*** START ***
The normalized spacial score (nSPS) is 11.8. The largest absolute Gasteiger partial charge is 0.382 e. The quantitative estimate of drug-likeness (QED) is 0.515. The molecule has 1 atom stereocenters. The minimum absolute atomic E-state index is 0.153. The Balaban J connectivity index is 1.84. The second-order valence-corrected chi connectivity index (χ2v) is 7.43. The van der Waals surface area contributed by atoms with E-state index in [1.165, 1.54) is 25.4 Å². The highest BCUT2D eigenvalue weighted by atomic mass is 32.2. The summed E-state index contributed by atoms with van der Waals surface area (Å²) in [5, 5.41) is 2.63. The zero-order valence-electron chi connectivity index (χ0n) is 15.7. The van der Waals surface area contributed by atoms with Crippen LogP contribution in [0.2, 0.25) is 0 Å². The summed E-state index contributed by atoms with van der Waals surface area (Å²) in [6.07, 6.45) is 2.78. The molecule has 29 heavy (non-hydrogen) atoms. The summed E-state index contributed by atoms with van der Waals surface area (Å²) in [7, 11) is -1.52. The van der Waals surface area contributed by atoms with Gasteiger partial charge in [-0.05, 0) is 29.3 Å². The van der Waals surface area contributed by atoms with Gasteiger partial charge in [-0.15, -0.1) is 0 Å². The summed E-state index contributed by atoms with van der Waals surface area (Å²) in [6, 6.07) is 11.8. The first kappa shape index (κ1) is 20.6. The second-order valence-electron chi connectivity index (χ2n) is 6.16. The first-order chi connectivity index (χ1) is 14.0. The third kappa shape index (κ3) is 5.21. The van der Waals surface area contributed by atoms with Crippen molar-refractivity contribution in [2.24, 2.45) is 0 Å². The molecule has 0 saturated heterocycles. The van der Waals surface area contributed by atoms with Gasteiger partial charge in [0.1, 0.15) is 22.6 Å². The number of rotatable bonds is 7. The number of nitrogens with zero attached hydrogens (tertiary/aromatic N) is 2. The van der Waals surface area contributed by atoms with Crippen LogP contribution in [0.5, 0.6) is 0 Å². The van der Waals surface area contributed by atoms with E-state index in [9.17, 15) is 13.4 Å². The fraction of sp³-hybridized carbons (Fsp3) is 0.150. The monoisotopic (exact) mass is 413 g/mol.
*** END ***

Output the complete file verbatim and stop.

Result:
The normalized spacial score (nSPS) is 11.8. The largest absolute Gasteiger partial charge is 0.382 e. The quantitative estimate of drug-likeness (QED) is 0.515. The molecule has 1 atom stereocenters. The minimum absolute atomic E-state index is 0.153. The Balaban J connectivity index is 1.84. The second-order valence-corrected chi connectivity index (χ2v) is 7.43. The van der Waals surface area contributed by atoms with E-state index in [1.165, 1.54) is 25.4 Å². The highest BCUT2D eigenvalue weighted by atomic mass is 32.2. The summed E-state index contributed by atoms with van der Waals surface area (Å²) in [5, 5.41) is 2.63. The zero-order valence-electron chi connectivity index (χ0n) is 15.7. The van der Waals surface area contributed by atoms with Crippen LogP contribution in [0.2, 0.25) is 0 Å². The summed E-state index contributed by atoms with van der Waals surface area (Å²) in [6.07, 6.45) is 2.78. The molecule has 29 heavy (non-hydrogen) atoms. The summed E-state index contributed by atoms with van der Waals surface area (Å²) in [7, 11) is -1.52. The van der Waals surface area contributed by atoms with Gasteiger partial charge in [-0.05, 0) is 29.3 Å². The van der Waals surface area contributed by atoms with Gasteiger partial charge in [-0.15, -0.1) is 0 Å². The summed E-state index contributed by atoms with van der Waals surface area (Å²) in [6, 6.07) is 11.8. The first kappa shape index (κ1) is 20.6. The second-order valence-electron chi connectivity index (χ2n) is 6.16. The first-order chi connectivity index (χ1) is 14.0. The third kappa shape index (κ3) is 5.21. The van der Waals surface area contributed by atoms with Crippen molar-refractivity contribution in [2.24, 2.45) is 0 Å². The molecule has 0 saturated heterocycles. The van der Waals surface area contributed by atoms with Gasteiger partial charge in [0.1, 0.15) is 22.6 Å². The number of rotatable bonds is 7. The number of nitrogens with zero attached hydrogens (tertiary/aromatic N) is 2. The van der Waals surface area contributed by atoms with Crippen LogP contribution in [0.5, 0.6) is 0 Å². The van der Waals surface area contributed by atoms with E-state index in [9.17, 15) is 13.4 Å². The fraction of sp³-hybridized carbons (Fsp3) is 0.150. The monoisotopic (exact) mass is 413 g/mol.